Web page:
What’s In and Out with Benefit Programs

When you offer benefits to your employees, you want to provide the type of benefits that will attract and keep valued employees.  However, benefits that once were popular can become less desirable.

The Society for Human Resource Management (SHRM) and Forbes magazine conducted surveys to determine the least popular benefits. SHRM focused on benefits which are not offered as often, while Forbes focused on benefits now seen as gimmicks.

Here are two benefits that appeared on both lists and are on their way out:

Certain Types of Wellness Programs: While wellness programs are still popular, SHRM says programs focusing on preventive programs for employees with chronic health problems are no longer popular. Forbes found that wellness programs that don’t provide employees with resources to make cost-effective decisions are out. What works well are those with gym memberships, gamified wellness activities and voluntary programs helping people deal with specific diseases.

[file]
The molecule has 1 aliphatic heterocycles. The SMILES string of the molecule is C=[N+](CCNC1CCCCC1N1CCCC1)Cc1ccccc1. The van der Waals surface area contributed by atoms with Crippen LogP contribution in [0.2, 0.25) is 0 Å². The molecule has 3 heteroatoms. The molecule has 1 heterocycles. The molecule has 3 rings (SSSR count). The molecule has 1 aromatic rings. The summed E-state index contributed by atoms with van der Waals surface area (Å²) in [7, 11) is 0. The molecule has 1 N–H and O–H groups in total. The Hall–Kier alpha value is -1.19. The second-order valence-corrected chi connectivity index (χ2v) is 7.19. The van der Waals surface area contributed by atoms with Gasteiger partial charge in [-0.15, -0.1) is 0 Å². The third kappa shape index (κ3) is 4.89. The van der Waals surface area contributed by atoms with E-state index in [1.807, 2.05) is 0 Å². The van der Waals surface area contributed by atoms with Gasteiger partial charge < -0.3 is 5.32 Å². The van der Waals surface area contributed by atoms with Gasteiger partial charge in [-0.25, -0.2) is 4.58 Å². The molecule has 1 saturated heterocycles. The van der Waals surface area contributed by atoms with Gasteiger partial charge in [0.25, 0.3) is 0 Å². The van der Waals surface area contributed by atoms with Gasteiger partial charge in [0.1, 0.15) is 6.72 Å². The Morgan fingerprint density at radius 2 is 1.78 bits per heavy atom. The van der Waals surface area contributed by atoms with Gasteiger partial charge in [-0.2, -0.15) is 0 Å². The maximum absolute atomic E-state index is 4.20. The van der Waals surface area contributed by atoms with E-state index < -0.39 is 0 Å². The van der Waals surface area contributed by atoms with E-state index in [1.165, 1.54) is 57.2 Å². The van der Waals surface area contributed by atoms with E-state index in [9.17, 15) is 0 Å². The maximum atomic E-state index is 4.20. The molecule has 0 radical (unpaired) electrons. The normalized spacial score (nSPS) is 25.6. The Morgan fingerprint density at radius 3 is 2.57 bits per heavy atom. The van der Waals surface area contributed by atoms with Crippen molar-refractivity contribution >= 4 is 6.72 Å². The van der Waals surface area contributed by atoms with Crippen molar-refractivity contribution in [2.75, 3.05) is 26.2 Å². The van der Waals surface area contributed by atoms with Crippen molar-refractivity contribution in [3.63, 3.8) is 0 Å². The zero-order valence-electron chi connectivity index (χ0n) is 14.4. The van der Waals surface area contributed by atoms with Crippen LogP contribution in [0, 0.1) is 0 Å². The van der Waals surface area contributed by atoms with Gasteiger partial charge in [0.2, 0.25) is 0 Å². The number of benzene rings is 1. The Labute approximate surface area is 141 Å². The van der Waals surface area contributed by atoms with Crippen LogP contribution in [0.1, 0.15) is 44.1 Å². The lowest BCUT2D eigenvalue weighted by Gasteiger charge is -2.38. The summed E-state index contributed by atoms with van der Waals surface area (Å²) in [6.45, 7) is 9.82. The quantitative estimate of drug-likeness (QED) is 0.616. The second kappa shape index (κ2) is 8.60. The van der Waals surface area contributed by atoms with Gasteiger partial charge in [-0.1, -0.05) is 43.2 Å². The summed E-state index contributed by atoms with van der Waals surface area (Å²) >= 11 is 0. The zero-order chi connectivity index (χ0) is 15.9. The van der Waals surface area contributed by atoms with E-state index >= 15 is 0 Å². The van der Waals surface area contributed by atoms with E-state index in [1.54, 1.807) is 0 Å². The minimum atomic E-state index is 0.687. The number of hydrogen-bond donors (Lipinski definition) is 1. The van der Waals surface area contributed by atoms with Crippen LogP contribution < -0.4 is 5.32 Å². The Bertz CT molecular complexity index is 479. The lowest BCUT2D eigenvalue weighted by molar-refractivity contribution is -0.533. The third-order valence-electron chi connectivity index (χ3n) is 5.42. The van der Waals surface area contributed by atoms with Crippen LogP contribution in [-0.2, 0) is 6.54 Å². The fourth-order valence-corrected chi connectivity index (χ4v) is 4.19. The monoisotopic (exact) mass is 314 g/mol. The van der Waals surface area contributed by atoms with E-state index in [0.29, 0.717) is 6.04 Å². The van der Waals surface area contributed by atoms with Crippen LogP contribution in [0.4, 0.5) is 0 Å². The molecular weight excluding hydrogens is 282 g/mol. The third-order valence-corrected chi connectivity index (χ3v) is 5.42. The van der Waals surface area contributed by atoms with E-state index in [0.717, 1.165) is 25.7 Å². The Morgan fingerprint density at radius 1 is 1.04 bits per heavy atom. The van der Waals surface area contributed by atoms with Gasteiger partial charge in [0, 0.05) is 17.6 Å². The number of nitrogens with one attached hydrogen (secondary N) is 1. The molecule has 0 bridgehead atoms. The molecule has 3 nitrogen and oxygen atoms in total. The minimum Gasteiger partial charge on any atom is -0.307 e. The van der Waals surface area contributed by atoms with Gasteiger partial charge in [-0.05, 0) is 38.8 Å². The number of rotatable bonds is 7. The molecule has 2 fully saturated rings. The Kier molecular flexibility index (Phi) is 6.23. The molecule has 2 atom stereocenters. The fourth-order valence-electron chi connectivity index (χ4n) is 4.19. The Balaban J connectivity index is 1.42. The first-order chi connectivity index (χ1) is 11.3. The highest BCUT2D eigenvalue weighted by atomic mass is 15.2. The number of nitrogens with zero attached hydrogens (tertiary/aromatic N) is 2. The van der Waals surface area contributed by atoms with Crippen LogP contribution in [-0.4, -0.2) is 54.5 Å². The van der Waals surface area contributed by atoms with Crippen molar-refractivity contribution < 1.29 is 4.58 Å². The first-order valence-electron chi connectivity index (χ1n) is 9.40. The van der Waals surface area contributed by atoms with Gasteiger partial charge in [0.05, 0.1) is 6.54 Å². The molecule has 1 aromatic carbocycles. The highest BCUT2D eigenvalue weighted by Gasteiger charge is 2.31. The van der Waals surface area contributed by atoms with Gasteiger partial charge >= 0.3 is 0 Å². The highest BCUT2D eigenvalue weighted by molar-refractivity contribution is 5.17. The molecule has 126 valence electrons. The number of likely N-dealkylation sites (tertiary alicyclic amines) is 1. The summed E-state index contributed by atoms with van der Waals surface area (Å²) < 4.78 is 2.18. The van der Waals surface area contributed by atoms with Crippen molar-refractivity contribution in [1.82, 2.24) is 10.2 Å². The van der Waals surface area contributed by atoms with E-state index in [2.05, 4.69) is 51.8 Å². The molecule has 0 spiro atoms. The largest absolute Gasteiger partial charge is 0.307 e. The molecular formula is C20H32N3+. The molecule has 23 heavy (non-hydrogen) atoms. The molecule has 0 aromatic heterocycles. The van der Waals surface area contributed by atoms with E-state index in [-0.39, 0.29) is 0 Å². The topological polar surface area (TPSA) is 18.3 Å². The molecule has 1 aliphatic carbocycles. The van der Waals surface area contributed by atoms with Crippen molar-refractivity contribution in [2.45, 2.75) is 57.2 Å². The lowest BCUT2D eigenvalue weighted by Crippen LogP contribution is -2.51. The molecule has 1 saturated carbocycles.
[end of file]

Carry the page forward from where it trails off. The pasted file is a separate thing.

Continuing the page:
Employee Discounts: Many of these programs focus on generating revenue through partnerships and the services are not the best price or what employees want. The company can say that it’s offering a benefit, but the benefit rarely is used.

What Works

SHRM says that programs that focus on employees’ financial wellness are highly valued. Programs that work include:

    Health Savings Accounts (HSA): Coupled with a high-deductible health plan, an HSA, funded by the employer and employee, can be a great way for employees to pay for medical expenses.

    Financial Advice: Almost half of the participants in the SHRM survey offered some kind of financial advice, from online resources to one-on-one coaching. About four percent of companies offered student loan debt repayment.

 

    Professional Development Opportunities: Employees like to feel needed and want to know that they have a future in the company. Offering employees additional training leading to promotion is a popular benefit.